On Book Recommendations

One of the best things about the bookish community—whether we’re on Twitter, Goodreads (Nicole @ Feed Your Fiction Addiction did a wonderful post just a couple of weeks ago), blogs, or other social media—is that we can recommend books to one another. But there are some pitfalls, too, so I thought it might be fun to discuss!

Imagine the following two scenarios.

Friend A: So I absolutely loved this book. You should read it.
You: Why?
Friend A: Because it’s soooo incredibly. I love it so much because -reasons here-

Friend B: This book you like makes me thing of this other book. Have you heard of it?
You: No. What’s it about?
Friend B: -describes book-

Which do you prefer?

Both of these have happened to me (the first more often than the second) and, personally, I like the second situation better. This is because the first situation isn’t relevant to me. Friend A doesn’t tell me much about the book, or why I would like it. Friend A tells me why Friend A likes the book—and it’s great that Friend A does love the book so much.

It was a Good Book

In a world where reading is subjective, though, and reading tastes differ, Friend A’s recommendation isn’t helpful to me.

Friend B, however, comments on similarities between a book that is has been established I enjoy and xir book. This suggests that I might enjoy the book Friend B is recommending to me, where I might not enjoy Friend A’s recommendation.

Now, you might see this as splitting hairs. That’s very possible. However, I have enough experience with bad recommendations that I’m picky. I take recommendations from most people with a grain of salt and completely ignore some people’s recommendations. There are very, very few people (I can count them on one hand) whose recommendations I trust implicitly.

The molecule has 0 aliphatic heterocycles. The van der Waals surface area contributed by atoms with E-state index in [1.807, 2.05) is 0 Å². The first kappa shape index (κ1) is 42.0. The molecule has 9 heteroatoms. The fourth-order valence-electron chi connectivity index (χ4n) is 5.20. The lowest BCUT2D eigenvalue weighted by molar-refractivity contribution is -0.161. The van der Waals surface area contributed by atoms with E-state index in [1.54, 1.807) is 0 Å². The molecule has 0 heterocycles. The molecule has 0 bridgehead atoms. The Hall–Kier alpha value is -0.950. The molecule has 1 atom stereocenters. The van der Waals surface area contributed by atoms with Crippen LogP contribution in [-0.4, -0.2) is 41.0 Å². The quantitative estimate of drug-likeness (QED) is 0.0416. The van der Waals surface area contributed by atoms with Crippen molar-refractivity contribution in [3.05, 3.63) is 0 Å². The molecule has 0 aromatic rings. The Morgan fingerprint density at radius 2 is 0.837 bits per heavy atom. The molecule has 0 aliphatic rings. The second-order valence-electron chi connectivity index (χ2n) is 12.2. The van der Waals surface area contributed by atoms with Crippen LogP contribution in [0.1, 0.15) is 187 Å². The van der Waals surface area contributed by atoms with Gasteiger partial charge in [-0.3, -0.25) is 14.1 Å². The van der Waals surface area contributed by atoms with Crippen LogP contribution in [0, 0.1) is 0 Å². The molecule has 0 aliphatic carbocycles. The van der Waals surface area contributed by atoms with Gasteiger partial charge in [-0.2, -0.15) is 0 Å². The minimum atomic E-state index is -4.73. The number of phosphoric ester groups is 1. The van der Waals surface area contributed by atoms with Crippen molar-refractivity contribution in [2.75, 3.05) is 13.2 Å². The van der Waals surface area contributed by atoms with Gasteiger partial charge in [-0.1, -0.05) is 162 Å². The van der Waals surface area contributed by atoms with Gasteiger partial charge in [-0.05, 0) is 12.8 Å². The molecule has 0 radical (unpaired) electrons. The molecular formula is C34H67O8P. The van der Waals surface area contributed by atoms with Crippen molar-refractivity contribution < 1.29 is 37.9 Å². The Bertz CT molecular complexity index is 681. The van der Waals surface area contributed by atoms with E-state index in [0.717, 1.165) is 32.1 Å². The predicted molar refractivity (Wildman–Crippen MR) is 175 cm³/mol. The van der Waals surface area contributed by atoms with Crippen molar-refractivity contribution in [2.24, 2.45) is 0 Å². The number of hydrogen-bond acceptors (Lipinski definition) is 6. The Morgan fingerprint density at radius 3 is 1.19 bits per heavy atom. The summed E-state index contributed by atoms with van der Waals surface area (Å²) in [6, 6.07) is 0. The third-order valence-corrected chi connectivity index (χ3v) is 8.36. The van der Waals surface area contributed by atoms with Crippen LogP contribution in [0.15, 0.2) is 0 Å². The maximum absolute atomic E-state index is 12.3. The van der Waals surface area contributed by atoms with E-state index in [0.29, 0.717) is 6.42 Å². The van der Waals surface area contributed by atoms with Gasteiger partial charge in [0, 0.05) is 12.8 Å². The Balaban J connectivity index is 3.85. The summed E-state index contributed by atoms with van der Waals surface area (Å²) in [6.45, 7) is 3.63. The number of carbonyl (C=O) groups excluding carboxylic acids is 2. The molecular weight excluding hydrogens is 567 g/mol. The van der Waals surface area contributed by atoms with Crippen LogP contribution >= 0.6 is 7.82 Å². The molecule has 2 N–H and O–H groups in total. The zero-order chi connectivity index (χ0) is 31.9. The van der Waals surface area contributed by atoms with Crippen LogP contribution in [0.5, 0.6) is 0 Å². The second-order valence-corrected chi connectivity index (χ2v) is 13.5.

Little girl to baby: Is that a good book?Recently, I asked for recommendations on goodreads, partially to test whether I would get good recommendations and partially because I genuinely wanted those types of books to read. Three people responded; one recommended a book I was currently reading, one recommended a book I had noted I owned already, and one recommended a book that I’d never heard of and which sounded really interesting. I consider exactly one of these a helpful recommendation.

Now, I can’t say what the thought process was beyond these particular recommendations. I don’t expect people to research my shelves and see what I like and dislike, but I found it frustrating that I received a recommendation for a book I was already reading. To me, recommendations should be for books that one does not already possess (unless you’re trying to convince someone to pick it up ASAP) and which one has not already read.

To me, recommendations should be ways to discover books you haven’t heard of or wouldn’t read otherwise.

I try to employ this when I recommend books to someone, and I’ve been known to refuse to recommend something to someone without parameters. I want to recommend something I think you will like, even if I didn’t enjoy it myself. That’s part of why I would recommend every book I read to the right person. It isn’t about me—it’s about the person receiving the recommendation.